I heard that February is National Pet Dental Health Month so I bought a toothbrush for Kili and Truman to brush their beaks with. I knew that Kili wouldn't care but that Truman would go bonkers for it. I took Truman to the pharmacy with me and picked out the cheapest/simplest toothbrush they had. Truman was already wide eyed over the selection so you can only imagine how he felt when he could get his beak on one!
I didn't even have to open the package, Truman lost no time figuring out this toy within a toy! With exquisite dexterity, Truman eagerly chewed the package open and got his prized toothbrush out. I showed Truman how to brush his beak but he grabbed the toothbrush away from me to do it his own way. He felt the bristles with his tongue and chewed the toothbrush from all sides. This must be the greatest one dollar parrot toy he has ever played with!
While I still believe that trick training is both the best mental exercise and relationship building for parrot and owner, good foraging toys are a must for when the owner is away. Just an hour or two of trick training and interaction per day simply isn't enough to meet a parrot's intellectual needs. I would argue that a good training session (especially involving flight and complex behaviors) can make up for hours of down time, but still not a complete substitute. This is why stimulating toys are a must.
Parrot toys come in three categories: chewing, playing, and foraging. Ideally a parrot should have at least one of each category in its cage at all times. Chewing toys are usually comprised of a lot of wooden parts that are appropriate for the parrot's size and beak strength. These are the toys that you come home to see bare not long after hanging them. These are important to keep your parrot busy and beak trimmed. Better that they be chewing on that then your furniture when they are out. The play toys are often made of tougher materials and involve the parrot interacting with them in non-destructive ways such as pushing, pulling, swinging, ringing, etc.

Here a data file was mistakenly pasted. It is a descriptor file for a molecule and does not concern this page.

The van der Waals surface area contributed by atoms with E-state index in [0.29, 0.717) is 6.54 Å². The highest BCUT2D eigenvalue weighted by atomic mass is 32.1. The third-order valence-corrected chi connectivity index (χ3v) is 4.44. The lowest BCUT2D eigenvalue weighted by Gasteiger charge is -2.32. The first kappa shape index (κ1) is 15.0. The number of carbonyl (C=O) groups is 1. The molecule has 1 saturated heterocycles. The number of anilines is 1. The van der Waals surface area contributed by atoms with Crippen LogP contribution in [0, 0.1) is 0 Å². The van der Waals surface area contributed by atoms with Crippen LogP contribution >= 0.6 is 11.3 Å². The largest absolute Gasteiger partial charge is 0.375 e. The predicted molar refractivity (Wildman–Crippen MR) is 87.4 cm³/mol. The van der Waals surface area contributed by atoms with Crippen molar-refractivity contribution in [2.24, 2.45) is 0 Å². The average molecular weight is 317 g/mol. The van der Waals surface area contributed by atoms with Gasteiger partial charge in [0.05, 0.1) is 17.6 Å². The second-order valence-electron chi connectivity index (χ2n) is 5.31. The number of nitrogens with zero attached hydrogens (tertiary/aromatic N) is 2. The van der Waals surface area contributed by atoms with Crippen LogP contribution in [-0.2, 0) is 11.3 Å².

Finally, foraging toys are the third category of parrot toys. In a way these are the ultimate toy because they involve both play and destruction. Foraging toys can best be described as toys with goodies inside. In the simplest sense they are toys with food treats inside but I'd like to talk about going beyond just treats. Since I do a lot of formal parrot training, I don't approve of food oriented toys because then the parrot won't be hungry when I get home and want to do training. So instead, I try to focus on non food based foraging toys.
Truman can spend hours trying to get a hold of the toys inside this coconut foraging toy
For a parrot that doesn't know how to play with toys but is treat oriented, hiding food in toys is a great way to get them started. However, for a naturally inquisitive/playful bird like Truman, just having more toys inside is enough. When toy shopping for my parrots, I especially look out for sophisticated toys like this.
Another thing I like to do is to hang toys near swinging perches rather than solid ones. If the parrot is perched on a solid perch, it is all too easy to shred a toy to smithereens in no time. However, if the parrot is standing on an already swinging perch and the toy moves, it really provides a challenge. Not only is it mentally challenging to move the swing and toy to reach, it is also great exercise. The parrot has to use all of its muscles to balance, hold, and play. In the video below you can see how Truman is holding onto his swinging atom with one foot and the coconut foraging toy with the other. It's both an exercise and a challenge to keep him busy while I am away.